1. Add eggs to a salad

Whether you like your eggs hard boiled or poached, they make a great addition to a salad. Not only do eggs taste great when paired with veggies, but recent ENC-sponsored research has found that eggs can help you absorb nutrients found in plant foods such as vitamin E and carotenoids when they are paired with a salad1. Specifically, the researchers concluded that vitamin E absorption was 4- to 7-fold higher when three whole eggs were tossed into a salad. This research reinforces a 2015 ENC-sponsored study, which found that the absorption of carotenoids – including alpha-carotene, beta-carotene, lutein, zeaxanthin and lycopene – was 3- to 8-fold higher when the salad had three eggs2

2. Put an egg on pizza

Pizza is a family favorite, but it can often be lacking in quality protein. Topping a veggie pizza with an egg is a fantastic way to add more protein to the meal. A large egg has 6 grams of high-quality protein, and it tastes great with veggies and cheese. Make a quick flatbread pizza with an egg on top if you’re in a hurry or an Egg and Mushroom pizza for a crowd-pleasing dinner. 

3. Top a pasta dish with eggs

Only have 10 minutes to make a meal? With a pot of boiling water, some frozen veggies and a few eggs, you can have a nutritious homemade meal. Throw together some whole grain pasta, cooked veggies, garlic and olive oil and top it all with a few eggs. Not only do the eggs add a nice creaminess to the dish, but they have two carotenoids, lutein and zeaxanthin, both of which are important for brain and eye health.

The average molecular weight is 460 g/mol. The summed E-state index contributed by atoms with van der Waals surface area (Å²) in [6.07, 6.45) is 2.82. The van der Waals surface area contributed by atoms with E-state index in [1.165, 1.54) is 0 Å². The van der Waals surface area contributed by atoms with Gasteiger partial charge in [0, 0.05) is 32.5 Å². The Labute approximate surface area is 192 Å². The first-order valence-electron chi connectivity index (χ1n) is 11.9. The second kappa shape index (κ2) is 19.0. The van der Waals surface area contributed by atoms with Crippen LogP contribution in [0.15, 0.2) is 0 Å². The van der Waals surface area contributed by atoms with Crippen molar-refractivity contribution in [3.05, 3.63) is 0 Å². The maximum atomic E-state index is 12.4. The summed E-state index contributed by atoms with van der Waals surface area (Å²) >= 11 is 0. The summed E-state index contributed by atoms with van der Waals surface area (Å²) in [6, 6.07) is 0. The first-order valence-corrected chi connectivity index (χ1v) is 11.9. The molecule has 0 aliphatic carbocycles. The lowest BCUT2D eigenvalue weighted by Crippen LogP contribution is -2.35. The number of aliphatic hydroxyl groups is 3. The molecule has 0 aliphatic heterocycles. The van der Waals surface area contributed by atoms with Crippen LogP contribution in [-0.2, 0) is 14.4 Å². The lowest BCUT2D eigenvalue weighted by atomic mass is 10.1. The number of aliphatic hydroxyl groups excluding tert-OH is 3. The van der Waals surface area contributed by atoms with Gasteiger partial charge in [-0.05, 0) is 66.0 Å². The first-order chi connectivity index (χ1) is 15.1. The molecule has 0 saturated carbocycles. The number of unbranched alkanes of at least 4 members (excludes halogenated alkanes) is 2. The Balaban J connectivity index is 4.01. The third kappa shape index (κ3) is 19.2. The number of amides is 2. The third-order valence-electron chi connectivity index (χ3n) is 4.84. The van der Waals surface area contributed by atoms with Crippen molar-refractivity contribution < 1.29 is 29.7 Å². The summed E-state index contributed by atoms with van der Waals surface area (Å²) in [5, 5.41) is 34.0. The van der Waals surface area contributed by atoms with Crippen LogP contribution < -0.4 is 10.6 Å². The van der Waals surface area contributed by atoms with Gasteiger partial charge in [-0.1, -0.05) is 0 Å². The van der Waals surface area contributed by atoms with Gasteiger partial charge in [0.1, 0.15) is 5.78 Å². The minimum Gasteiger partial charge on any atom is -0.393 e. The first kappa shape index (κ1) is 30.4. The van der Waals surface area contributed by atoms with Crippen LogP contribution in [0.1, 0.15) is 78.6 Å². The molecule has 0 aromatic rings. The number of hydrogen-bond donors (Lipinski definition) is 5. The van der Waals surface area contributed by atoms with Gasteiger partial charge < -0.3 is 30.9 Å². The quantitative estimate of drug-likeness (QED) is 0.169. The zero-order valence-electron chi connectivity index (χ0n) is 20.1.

4. Make savory oatmeal

This hearty breakfast food is usually paired with fruit and other sweet toppings, but it also makes a great base for savory foods. Switch up your oatmeal routine with new toppings, like veggies, eggs, cheese and a little hot sauce (if you’re daring). It will almost feel like you’re eating your favorite grain bowl for breakfast. 

5. Whip up Shakshuka

Pronounced ‘shock-shoe-kah’, this tomato egg skillet is a traditional Mediterranean dish. It’s made with a combination of poached eggs in a tomato-based sauce with chilis and onions. It’s so incredibly easy to make in one skillet, yet it comes off as elegant and complicated. Serve it with a chunk of fresh bread to sop up the delicious combination of egg yolk and tomato sauce. 

REFERENCES:

  1. Kim JE, Ferruzzi MG, Campbell WW. Egg Consumption Increases Vitamin E Absorption from Co-Consumed Raw Mixed Vegetables in Healthy Young Men. J Nutr. 2016;146:2199-2205.